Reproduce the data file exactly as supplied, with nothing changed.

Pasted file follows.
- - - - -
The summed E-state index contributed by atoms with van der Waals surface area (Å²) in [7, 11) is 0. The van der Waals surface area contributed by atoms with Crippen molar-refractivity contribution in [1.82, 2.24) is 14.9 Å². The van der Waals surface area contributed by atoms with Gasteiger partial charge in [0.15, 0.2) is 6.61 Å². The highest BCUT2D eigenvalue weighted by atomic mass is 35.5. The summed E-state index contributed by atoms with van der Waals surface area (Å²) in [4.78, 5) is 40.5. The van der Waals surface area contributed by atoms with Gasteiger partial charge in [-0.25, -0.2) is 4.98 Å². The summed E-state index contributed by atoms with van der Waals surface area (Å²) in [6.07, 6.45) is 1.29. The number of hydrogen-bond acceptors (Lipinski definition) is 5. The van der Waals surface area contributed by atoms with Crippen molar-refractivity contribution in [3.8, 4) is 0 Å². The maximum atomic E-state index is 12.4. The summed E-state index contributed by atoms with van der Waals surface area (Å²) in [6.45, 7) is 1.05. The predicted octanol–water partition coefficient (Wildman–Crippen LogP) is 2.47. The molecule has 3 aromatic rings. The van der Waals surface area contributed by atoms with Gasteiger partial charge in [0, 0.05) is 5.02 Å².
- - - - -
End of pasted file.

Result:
The summed E-state index contributed by atoms with van der Waals surface area (Å²) in [7, 11) is 0. The van der Waals surface area contributed by atoms with Crippen molar-refractivity contribution in [1.82, 2.24) is 14.9 Å². The van der Waals surface area contributed by atoms with Gasteiger partial charge in [0.15, 0.2) is 6.61 Å². The highest BCUT2D eigenvalue weighted by atomic mass is 35.5. The summed E-state index contributed by atoms with van der Waals surface area (Å²) in [4.78, 5) is 40.5. The van der Waals surface area contributed by atoms with Gasteiger partial charge in [-0.25, -0.2) is 4.98 Å². The summed E-state index contributed by atoms with van der Waals surface area (Å²) in [6.07, 6.45) is 1.29. The number of hydrogen-bond acceptors (Lipinski definition) is 5. The van der Waals surface area contributed by atoms with Crippen molar-refractivity contribution in [3.8, 4) is 0 Å². The maximum atomic E-state index is 12.4. The summed E-state index contributed by atoms with van der Waals surface area (Å²) in [6.45, 7) is 1.05. The predicted octanol–water partition coefficient (Wildman–Crippen LogP) is 2.47. The molecule has 3 aromatic rings. The van der Waals surface area contributed by atoms with Gasteiger partial charge in [0, 0.05) is 5.02 Å².